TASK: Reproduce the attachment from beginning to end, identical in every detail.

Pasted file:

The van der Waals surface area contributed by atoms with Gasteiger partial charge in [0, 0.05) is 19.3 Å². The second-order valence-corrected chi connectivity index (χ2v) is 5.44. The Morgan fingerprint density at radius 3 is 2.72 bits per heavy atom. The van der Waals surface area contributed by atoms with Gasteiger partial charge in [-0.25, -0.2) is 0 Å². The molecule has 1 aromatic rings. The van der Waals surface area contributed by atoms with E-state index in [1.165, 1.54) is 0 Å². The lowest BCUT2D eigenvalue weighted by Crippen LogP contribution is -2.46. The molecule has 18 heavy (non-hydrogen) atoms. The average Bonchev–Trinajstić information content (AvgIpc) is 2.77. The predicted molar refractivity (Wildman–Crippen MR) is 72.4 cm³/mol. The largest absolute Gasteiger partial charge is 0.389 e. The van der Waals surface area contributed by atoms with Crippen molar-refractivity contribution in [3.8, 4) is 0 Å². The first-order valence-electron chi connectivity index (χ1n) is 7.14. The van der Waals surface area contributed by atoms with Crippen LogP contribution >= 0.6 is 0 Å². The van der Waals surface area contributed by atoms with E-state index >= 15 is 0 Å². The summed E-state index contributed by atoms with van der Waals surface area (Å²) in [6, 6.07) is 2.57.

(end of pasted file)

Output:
The van der Waals surface area contributed by atoms with Gasteiger partial charge in [0, 0.05) is 19.3 Å². The second-order valence-corrected chi connectivity index (χ2v) is 5.44. The Morgan fingerprint density at radius 3 is 2.72 bits per heavy atom. The van der Waals surface area contributed by atoms with Gasteiger partial charge in [-0.25, -0.2) is 0 Å². The molecule has 1 aromatic rings. The van der Waals surface area contributed by atoms with E-state index in [1.165, 1.54) is 0 Å². The lowest BCUT2D eigenvalue weighted by Crippen LogP contribution is -2.46. The molecule has 18 heavy (non-hydrogen) atoms. The average Bonchev–Trinajstić information content (AvgIpc) is 2.77. The predicted molar refractivity (Wildman–Crippen MR) is 72.4 cm³/mol. The largest absolute Gasteiger partial charge is 0.389 e. The van der Waals surface area contributed by atoms with Crippen molar-refractivity contribution in [3.8, 4) is 0 Å². The first-order valence-electron chi connectivity index (χ1n) is 7.14. The van der Waals surface area contributed by atoms with Crippen LogP contribution >= 0.6 is 0 Å². The van der Waals surface area contributed by atoms with E-state index >= 15 is 0 Å². The summed E-state index contributed by atoms with van der Waals surface area (Å²) in [6, 6.07) is 2.57.